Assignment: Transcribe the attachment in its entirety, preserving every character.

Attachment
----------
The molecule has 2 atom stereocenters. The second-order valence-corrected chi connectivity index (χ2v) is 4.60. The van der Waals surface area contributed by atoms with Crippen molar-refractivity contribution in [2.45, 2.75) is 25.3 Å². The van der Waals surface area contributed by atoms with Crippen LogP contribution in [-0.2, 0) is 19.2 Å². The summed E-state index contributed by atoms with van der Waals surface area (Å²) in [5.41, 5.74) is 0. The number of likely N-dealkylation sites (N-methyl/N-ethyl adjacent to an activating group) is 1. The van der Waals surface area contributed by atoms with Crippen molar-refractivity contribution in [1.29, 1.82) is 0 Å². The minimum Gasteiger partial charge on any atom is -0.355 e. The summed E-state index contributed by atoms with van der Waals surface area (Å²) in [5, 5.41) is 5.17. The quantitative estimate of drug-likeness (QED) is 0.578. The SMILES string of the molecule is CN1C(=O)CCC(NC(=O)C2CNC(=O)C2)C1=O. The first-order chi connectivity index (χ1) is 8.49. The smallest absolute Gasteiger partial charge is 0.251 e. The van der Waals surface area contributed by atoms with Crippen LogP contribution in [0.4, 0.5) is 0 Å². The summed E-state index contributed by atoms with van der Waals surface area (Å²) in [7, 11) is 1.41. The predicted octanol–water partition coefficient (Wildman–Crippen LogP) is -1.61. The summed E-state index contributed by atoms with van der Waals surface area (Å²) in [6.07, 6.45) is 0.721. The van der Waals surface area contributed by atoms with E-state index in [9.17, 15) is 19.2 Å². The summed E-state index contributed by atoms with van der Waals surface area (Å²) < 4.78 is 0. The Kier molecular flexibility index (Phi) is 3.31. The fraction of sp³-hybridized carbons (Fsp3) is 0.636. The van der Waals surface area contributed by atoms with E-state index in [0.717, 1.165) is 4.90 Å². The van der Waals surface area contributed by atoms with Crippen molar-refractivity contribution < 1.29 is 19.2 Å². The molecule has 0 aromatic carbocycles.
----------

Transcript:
The molecule has 2 atom stereocenters. The second-order valence-corrected chi connectivity index (χ2v) is 4.60. The van der Waals surface area contributed by atoms with Crippen molar-refractivity contribution in [2.45, 2.75) is 25.3 Å². The van der Waals surface area contributed by atoms with Crippen LogP contribution in [-0.2, 0) is 19.2 Å². The summed E-state index contributed by atoms with van der Waals surface area (Å²) in [5.41, 5.74) is 0. The number of likely N-dealkylation sites (N-methyl/N-ethyl adjacent to an activating group) is 1. The van der Waals surface area contributed by atoms with Crippen molar-refractivity contribution in [1.29, 1.82) is 0 Å². The minimum Gasteiger partial charge on any atom is -0.355 e. The summed E-state index contributed by atoms with van der Waals surface area (Å²) in [5, 5.41) is 5.17. The quantitative estimate of drug-likeness (QED) is 0.578. The SMILES string of the molecule is CN1C(=O)CCC(NC(=O)C2CNC(=O)C2)C1=O. The first-order chi connectivity index (χ1) is 8.49. The smallest absolute Gasteiger partial charge is 0.251 e. The van der Waals surface area contributed by atoms with Crippen LogP contribution in [0.4, 0.5) is 0 Å². The summed E-state index contributed by atoms with van der Waals surface area (Å²) in [7, 11) is 1.41. The predicted octanol–water partition coefficient (Wildman–Crippen LogP) is -1.61. The summed E-state index contributed by atoms with van der Waals surface area (Å²) in [6.07, 6.45) is 0.721. The van der Waals surface area contributed by atoms with E-state index in [9.17, 15) is 19.2 Å². The summed E-state index contributed by atoms with van der Waals surface area (Å²) < 4.78 is 0. The Kier molecular flexibility index (Phi) is 3.31. The fraction of sp³-hybridized carbons (Fsp3) is 0.636. The van der Waals surface area contributed by atoms with E-state index in [0.717, 1.165) is 4.90 Å². The van der Waals surface area contributed by atoms with Crippen molar-refractivity contribution < 1.29 is 19.2 Å². The molecule has 0 aromatic carbocycles.